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Playing by the rules: driving in different states of Australia

4 minute read

Motor vehicle accident

Irrespective of how many years’ experience you have driving on the road, driving in a different state can present new challenges.

Here we explain how the road rules can differ from state to state, across; speed, U-turns, mobile phones and when double demerit points apply.


Maximum speed limits

In all states, 110km/hour is generally the top speed for dual carriageways (unless signed otherwise), except for when you’re in the Northern Territory.  

For a short time, people in the Top End were allowed to drive as fast as they liked on certain stretches of road, but that has now changed and the limit has been set to a maximum of 130 km/hour along the Stuart, Barkly, Victoria and Arnhem Highways.

School zones

Across the country, school zones have a speed limit set at 40 km/hour, except for South Australia where the limit is 25 km/hour.  

It’s important to note that in South Australia the school zone speed limit is not only enforced during set times, but also when a child is in the vicinity.

Speeding penalties and cameras  

In Victoria, speed limits are generally lower and stricter than other states. You could be fined for doing just a couple of kilometers over the speed limit. So be aware of this, even when you are on the highway. 

Across most of the country, hidden speed cameras are the norm. Yet, in New South Wales, signage is still required to alert drivers of the location of both mobile and fixed speed cameras. Drivers are also made aware of the installation of a speed camera via local media and the Centre for Road Safety website.

U-turns and hook turns

In all states, except Victoria, it’s illegal to perform a U-turn at traffic lights unless signed otherwise. However, in Victoria it’s the opposite, i.e. it’s legal to perform a U-turn at traffic lights unless signage indicates it’s prohibited. 

There are also some intersections in Melbourne where you’re required to make a hook turn. A hook turn is essentially a right-hand turn performed from the left-hand lane. This can be confusing for interstate and international drivers who haven’t experienced this before.  Therefore, when driving in Melbourne, it’s important to look out for signs that indicate when a hook turn is required.

Double demerit points

Driving in different states in Australia during holiday periods and long weekends can mean that drivers will receive double the amount of demerit points for offences. These have been introduced to encourage safe driving during times when the road toll is higher.  

Where do double demerit points apply? 

States and territories that enforce double demerit points are NSW, WA and ACT. This also means that double demerit points in VIC, TAS, NT or SA do not apply.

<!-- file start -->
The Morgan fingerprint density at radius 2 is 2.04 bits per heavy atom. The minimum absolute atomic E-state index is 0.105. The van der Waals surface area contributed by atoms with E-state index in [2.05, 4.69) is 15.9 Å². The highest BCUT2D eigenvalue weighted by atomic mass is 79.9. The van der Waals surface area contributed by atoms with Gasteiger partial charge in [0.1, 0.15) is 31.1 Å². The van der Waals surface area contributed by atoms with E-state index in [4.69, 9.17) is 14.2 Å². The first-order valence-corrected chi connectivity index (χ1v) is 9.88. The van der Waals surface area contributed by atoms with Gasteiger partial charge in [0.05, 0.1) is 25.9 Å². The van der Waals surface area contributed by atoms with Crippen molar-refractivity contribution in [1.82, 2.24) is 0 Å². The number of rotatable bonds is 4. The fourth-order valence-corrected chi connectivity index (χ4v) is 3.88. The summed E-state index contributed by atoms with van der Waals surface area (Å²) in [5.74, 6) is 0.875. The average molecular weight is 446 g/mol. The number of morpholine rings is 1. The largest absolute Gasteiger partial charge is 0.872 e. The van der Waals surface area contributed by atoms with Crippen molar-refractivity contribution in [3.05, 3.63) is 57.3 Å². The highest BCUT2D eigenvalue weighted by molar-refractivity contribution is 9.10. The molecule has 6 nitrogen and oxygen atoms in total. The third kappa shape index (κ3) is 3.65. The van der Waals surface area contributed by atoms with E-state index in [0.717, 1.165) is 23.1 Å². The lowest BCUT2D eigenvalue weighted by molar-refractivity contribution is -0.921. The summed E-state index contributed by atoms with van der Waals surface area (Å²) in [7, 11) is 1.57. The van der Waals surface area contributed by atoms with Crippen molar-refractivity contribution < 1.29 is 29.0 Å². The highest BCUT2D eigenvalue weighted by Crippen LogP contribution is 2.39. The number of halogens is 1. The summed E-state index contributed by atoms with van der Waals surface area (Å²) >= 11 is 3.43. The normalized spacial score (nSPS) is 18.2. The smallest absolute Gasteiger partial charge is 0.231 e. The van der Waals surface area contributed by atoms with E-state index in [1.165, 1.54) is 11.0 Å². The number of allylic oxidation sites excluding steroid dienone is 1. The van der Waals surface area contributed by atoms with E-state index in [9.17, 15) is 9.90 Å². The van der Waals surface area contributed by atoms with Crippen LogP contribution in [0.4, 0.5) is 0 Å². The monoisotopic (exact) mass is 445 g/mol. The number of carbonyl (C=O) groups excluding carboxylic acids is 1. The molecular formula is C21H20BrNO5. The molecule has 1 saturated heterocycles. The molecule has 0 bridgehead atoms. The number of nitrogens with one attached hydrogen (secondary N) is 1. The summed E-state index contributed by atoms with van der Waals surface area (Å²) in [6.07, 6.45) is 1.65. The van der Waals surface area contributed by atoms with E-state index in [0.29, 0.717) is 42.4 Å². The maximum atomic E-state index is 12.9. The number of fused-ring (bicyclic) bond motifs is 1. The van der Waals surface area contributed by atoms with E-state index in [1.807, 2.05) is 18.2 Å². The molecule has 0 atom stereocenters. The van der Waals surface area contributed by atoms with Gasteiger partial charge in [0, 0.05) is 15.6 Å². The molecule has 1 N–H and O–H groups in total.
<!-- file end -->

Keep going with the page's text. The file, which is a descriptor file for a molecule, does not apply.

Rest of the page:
When do double demerit points apply? 

Each year the police force in these areas will release the days when double-demerit points apply , so if you’re driving near a public holiday, check your local Government website for details. 

Double demerit points in QLD 

There is a popular misconception that double demerit points in Queensland doesn’t apply, but in fact they do, and they are enforced all year round.  

In Queensland, if a driver commits an offence from the same group of offences twice within a 12-month period, they will incur double demerit points. 

The groups of offences where double demerit points are incurred relate to:  

  • seatbelt offences 

  • mobile phone offences 

  • helmet offences 

  • speeding offences that breach the speed limit by 21 km/h or more  

So, if you are fined for using a mobile phone and lose four demerit points, you will lose eight demerit points if you are caught using a mobile phone again within 12 months. 

Mobile devices

Using a mobile device while driving is prohibited in every state. Leading the way in policing the use of phones while driving has been New South Wales, so it's unsurprising that the state launched world-first technology to capture drivers who flout the rules. Brought in at the end of 2019, the technology is now present in NSW, QLD, VIC, ACT, TAS with the remaining states to come.

Although each Australian state penalizes offenders for mobile phone use, Queensland has the toughest penalties in country. These include a fine of over $1,000 and four demerit points.

Educate yourself on the road rules

Ignorance is never an excuse for disobeying road rules and can put others at serious risk. When driving in different states, spend the time to find out what the local rules are.

When driving, always look out for street signs that may indicate the speed limits or different rules. Even if you think you know the rules in your own state, rules do change from time to time, so always be sure to keep up-to-date.

If you or someone you know has been injured on the road as a driver, passenger or pedestrian, or even suffered psychological injury as a witness – contact our team of experts today.

With a no-obligation consultation, you can find out your rights and begin your journey to protecting what matters with the right help.

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